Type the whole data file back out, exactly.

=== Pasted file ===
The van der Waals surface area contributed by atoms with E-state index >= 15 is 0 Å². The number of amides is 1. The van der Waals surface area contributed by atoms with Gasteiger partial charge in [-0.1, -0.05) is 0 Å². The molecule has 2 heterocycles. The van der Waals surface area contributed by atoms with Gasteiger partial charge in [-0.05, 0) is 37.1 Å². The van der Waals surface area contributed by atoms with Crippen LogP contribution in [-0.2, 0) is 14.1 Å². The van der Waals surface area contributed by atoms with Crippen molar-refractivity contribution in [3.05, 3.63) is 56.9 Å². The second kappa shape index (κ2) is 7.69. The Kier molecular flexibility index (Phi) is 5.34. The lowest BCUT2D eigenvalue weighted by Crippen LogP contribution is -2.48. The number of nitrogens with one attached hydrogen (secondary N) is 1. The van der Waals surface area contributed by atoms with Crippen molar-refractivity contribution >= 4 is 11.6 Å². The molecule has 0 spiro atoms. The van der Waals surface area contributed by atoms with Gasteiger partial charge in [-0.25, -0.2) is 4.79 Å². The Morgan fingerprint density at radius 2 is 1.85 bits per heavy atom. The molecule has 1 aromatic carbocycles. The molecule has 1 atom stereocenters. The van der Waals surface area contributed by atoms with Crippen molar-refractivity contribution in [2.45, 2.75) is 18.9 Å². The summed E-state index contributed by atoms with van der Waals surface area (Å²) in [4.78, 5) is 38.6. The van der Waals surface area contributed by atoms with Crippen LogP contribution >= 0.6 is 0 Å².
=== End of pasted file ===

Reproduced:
The van der Waals surface area contributed by atoms with E-state index >= 15 is 0 Å². The number of amides is 1. The van der Waals surface area contributed by atoms with Gasteiger partial charge in [-0.1, -0.05) is 0 Å². The molecule has 2 heterocycles. The van der Waals surface area contributed by atoms with Gasteiger partial charge in [-0.05, 0) is 37.1 Å². The van der Waals surface area contributed by atoms with Crippen LogP contribution in [-0.2, 0) is 14.1 Å². The van der Waals surface area contributed by atoms with Crippen molar-refractivity contribution in [3.05, 3.63) is 56.9 Å². The second kappa shape index (κ2) is 7.69. The Kier molecular flexibility index (Phi) is 5.34. The lowest BCUT2D eigenvalue weighted by Crippen LogP contribution is -2.48. The number of nitrogens with one attached hydrogen (secondary N) is 1. The van der Waals surface area contributed by atoms with Crippen molar-refractivity contribution >= 4 is 11.6 Å². The molecule has 0 spiro atoms. The van der Waals surface area contributed by atoms with Gasteiger partial charge in [-0.25, -0.2) is 4.79 Å². The Morgan fingerprint density at radius 2 is 1.85 bits per heavy atom. The molecule has 1 aromatic carbocycles. The molecule has 1 atom stereocenters. The van der Waals surface area contributed by atoms with Crippen molar-refractivity contribution in [2.45, 2.75) is 18.9 Å². The summed E-state index contributed by atoms with van der Waals surface area (Å²) in [4.78, 5) is 38.6. The van der Waals surface area contributed by atoms with Crippen LogP contribution >= 0.6 is 0 Å².